India: Double frontal attack on the 'pharmacy of the developing world'
By Dr Unni Karunakara, International President, Médecins Sans Frontières
Carmen lives with her husband and two children in
But this month, Carmen’s future, and the future of millions of other patients across the developing world, is being played out in the Indian courts. Two multinational drug companies – Swiss Novartis and German Bayer – are each headed to the courts in separate attacks on what
Why should Carmen be so interested in the outcome of legal battles happening on the other side of the world, over drugs to treat a disease she doesn’t even have?
Although she may not know it, she has a vested interest in these cases. If a verdict is handed down in favour of the drug companies, it could slowly choke the lifeline of affordable medicines that
The Novartis dispute stretches back to 2006, when the company was denied a patent in
The spirit of the Indian law is to incentivise research and development on new drugs, but also to stop the drug giants from indulging in ‘evergreening,’ a common practice in the pharmaceutical industry. A single medicine can have several applications for separate patents, each relating to a different aspect of the same medicine.
This is a lucrative game, but a deadly one, too. The high prices of medicines that stem from monopolies can mean the difference between life and death.
Competition among multiple generic manufacturers – which can thrive when patent monopolies don’t stand in the way – is what brings drug prices down. In 2001, it was competition from Indian manufacturers that drove the price of antiretroviral (ARV) drugs to treat HIV down, from over 4.7 lakh Rs (US$10,000) per patient per year to around 8,300 Rs today.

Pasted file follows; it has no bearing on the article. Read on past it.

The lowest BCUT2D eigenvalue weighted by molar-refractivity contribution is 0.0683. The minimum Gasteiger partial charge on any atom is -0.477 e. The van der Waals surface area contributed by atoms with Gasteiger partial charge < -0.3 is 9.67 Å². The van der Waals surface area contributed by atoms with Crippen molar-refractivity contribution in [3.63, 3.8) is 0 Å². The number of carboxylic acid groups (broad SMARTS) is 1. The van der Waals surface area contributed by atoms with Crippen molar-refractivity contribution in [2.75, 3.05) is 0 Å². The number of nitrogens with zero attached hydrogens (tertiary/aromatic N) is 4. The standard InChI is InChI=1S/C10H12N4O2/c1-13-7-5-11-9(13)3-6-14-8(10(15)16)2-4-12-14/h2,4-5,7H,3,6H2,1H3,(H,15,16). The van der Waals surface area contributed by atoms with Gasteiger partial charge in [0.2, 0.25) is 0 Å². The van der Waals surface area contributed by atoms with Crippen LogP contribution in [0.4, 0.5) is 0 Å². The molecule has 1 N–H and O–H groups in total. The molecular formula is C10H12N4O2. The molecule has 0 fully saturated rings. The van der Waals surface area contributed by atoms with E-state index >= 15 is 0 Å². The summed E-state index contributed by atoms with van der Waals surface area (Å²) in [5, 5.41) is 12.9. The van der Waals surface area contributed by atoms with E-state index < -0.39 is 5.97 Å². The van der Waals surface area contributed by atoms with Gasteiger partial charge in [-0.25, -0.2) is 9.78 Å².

This saves lives. It’s what made it possible for HIV treatment to be scaled up, through treatment providers like MSF. Today, eight million people receive treatment, enabling them to live active, productive lives; Carmen is one of them.
For the past six years, Novartis have sought to use litigation to remove the tougher standards for patentability from
The legal exclusion of patent barriers on medicines enabled
And what of Bayer? While the deadly legal battle between Novartis and
In fact many of the newest HIV drugs are already patented in
Action will have to be taken if access is blocked by high prices or lack of supply. One solution is a legal mechanism in patent laws around the world - a ‘compulsory licence‘ - which authorises price-lowering generic production, in return for royalty payments to the patent owner. In a landmark decision in March, the first Indian compulsory licence was issued, so that a generic company can produce sorafenib tosylate, a liver and kidney cancer drug patented by Bayer.
This mechanism was used because Bayer had failed to make the drug available and affordable at a reasonable price. Bayer’s drug, marketed as Nexavar, costs over 2.8 lakh Rs for one month’s treatment. The new generic version would cost 8,800 Rs per month; a price reduction of 97 per cent.
This decision established a precedent, and shows generic production is still possible in
Bayer, predictably, chose to appeal. They are using litigation to protect their monopoly blindly, rather than addressing the reality that their prices are too high. The appeal was heard earlier this month – we are now waiting for a judgment.
Much hangs on the outcome of both cases. A Novartis win could lower the bar for innovation in India, allowing for more widespread patenting in the short run, making it easier for companies like Novartis to get patents on drugs already in the public domain; and in the future enabling companies to defer the date their products go off-patent in India. A Bayer win would close the door on a potential watershed for affordable generic versions of patented medicines.
Either way, it would mean higher drug prices for people in